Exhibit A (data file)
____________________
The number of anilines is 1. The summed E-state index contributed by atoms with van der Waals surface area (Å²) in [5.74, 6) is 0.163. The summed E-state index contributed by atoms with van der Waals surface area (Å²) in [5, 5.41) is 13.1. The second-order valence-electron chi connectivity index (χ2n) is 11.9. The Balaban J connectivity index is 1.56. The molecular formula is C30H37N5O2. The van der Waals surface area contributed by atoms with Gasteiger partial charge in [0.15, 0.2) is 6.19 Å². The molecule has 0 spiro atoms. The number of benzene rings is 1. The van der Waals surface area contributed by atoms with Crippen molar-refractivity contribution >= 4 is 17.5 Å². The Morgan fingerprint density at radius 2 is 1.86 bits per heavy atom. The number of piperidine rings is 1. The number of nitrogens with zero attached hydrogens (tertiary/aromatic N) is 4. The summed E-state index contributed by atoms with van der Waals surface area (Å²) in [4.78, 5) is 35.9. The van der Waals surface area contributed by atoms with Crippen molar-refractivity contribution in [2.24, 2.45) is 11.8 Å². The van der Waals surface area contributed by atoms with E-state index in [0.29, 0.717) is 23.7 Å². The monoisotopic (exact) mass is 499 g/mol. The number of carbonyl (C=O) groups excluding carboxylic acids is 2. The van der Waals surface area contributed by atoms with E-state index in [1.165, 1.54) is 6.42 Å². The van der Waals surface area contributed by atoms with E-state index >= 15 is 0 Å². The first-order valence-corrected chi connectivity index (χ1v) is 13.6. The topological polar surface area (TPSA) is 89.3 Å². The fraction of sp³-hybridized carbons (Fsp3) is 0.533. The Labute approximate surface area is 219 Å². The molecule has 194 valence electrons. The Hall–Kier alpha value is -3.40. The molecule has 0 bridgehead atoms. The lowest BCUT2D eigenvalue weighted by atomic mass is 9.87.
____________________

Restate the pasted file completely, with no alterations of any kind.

The number of anilines is 1. The summed E-state index contributed by atoms with van der Waals surface area (Å²) in [5.74, 6) is 0.163. The summed E-state index contributed by atoms with van der Waals surface area (Å²) in [5, 5.41) is 13.1. The second-order valence-electron chi connectivity index (χ2n) is 11.9. The Balaban J connectivity index is 1.56. The molecular formula is C30H37N5O2. The van der Waals surface area contributed by atoms with Gasteiger partial charge in [0.15, 0.2) is 6.19 Å². The molecule has 0 spiro atoms. The number of benzene rings is 1. The van der Waals surface area contributed by atoms with Crippen molar-refractivity contribution >= 4 is 17.5 Å². The Morgan fingerprint density at radius 2 is 1.86 bits per heavy atom. The number of piperidine rings is 1. The number of nitrogens with zero attached hydrogens (tertiary/aromatic N) is 4. The summed E-state index contributed by atoms with van der Waals surface area (Å²) in [4.78, 5) is 35.9. The van der Waals surface area contributed by atoms with Crippen molar-refractivity contribution in [2.24, 2.45) is 11.8 Å². The van der Waals surface area contributed by atoms with E-state index in [0.29, 0.717) is 23.7 Å². The monoisotopic (exact) mass is 499 g/mol. The number of carbonyl (C=O) groups excluding carboxylic acids is 2. The van der Waals surface area contributed by atoms with E-state index in [1.165, 1.54) is 6.42 Å². The van der Waals surface area contributed by atoms with E-state index >= 15 is 0 Å². The first-order valence-corrected chi connectivity index (χ1v) is 13.6. The topological polar surface area (TPSA) is 89.3 Å². The fraction of sp³-hybridized carbons (Fsp3) is 0.533. The Labute approximate surface area is 219 Å². The molecule has 194 valence electrons. The Hall–Kier alpha value is -3.40. The molecule has 0 bridgehead atoms. The lowest BCUT2D eigenvalue weighted by atomic mass is 9.87.